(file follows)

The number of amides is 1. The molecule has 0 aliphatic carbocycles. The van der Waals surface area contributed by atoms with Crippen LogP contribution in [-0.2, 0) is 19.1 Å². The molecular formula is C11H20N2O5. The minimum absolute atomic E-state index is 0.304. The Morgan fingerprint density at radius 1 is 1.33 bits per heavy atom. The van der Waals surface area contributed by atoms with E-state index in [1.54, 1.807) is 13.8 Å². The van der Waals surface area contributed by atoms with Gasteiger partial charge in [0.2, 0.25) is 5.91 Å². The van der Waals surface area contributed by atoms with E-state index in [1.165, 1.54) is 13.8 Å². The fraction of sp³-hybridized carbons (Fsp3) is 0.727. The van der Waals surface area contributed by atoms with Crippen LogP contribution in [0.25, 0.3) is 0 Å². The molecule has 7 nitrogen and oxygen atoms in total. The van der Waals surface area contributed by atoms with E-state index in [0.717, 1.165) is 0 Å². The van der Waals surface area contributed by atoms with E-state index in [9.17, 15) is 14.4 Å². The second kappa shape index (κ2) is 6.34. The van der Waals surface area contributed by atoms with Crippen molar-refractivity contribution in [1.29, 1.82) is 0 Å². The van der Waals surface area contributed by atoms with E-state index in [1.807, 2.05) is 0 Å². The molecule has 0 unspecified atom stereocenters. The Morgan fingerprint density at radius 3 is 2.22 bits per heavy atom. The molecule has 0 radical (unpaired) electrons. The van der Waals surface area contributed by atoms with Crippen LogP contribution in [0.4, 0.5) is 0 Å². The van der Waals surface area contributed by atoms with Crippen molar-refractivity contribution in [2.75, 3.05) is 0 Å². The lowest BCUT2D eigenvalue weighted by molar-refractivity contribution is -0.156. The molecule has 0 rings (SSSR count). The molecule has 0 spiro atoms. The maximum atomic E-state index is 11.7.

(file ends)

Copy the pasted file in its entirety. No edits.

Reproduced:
The number of amides is 1. The molecule has 0 aliphatic carbocycles. The van der Waals surface area contributed by atoms with Crippen LogP contribution in [-0.2, 0) is 19.1 Å². The molecular formula is C11H20N2O5. The minimum absolute atomic E-state index is 0.304. The Morgan fingerprint density at radius 1 is 1.33 bits per heavy atom. The van der Waals surface area contributed by atoms with E-state index in [1.54, 1.807) is 13.8 Å². The van der Waals surface area contributed by atoms with Gasteiger partial charge in [0.2, 0.25) is 5.91 Å². The van der Waals surface area contributed by atoms with E-state index in [1.165, 1.54) is 13.8 Å². The fraction of sp³-hybridized carbons (Fsp3) is 0.727. The van der Waals surface area contributed by atoms with Crippen LogP contribution in [0.25, 0.3) is 0 Å². The molecule has 7 nitrogen and oxygen atoms in total. The van der Waals surface area contributed by atoms with E-state index in [0.717, 1.165) is 0 Å². The van der Waals surface area contributed by atoms with E-state index in [9.17, 15) is 14.4 Å². The second kappa shape index (κ2) is 6.34. The van der Waals surface area contributed by atoms with Crippen molar-refractivity contribution in [1.29, 1.82) is 0 Å². The van der Waals surface area contributed by atoms with E-state index in [1.807, 2.05) is 0 Å². The molecule has 0 unspecified atom stereocenters. The Morgan fingerprint density at radius 3 is 2.22 bits per heavy atom. The molecule has 0 radical (unpaired) electrons. The van der Waals surface area contributed by atoms with Crippen LogP contribution in [0.4, 0.5) is 0 Å². The van der Waals surface area contributed by atoms with Crippen molar-refractivity contribution in [2.75, 3.05) is 0 Å². The lowest BCUT2D eigenvalue weighted by molar-refractivity contribution is -0.156. The molecule has 0 rings (SSSR count). The molecule has 0 spiro atoms. The maximum atomic E-state index is 11.7.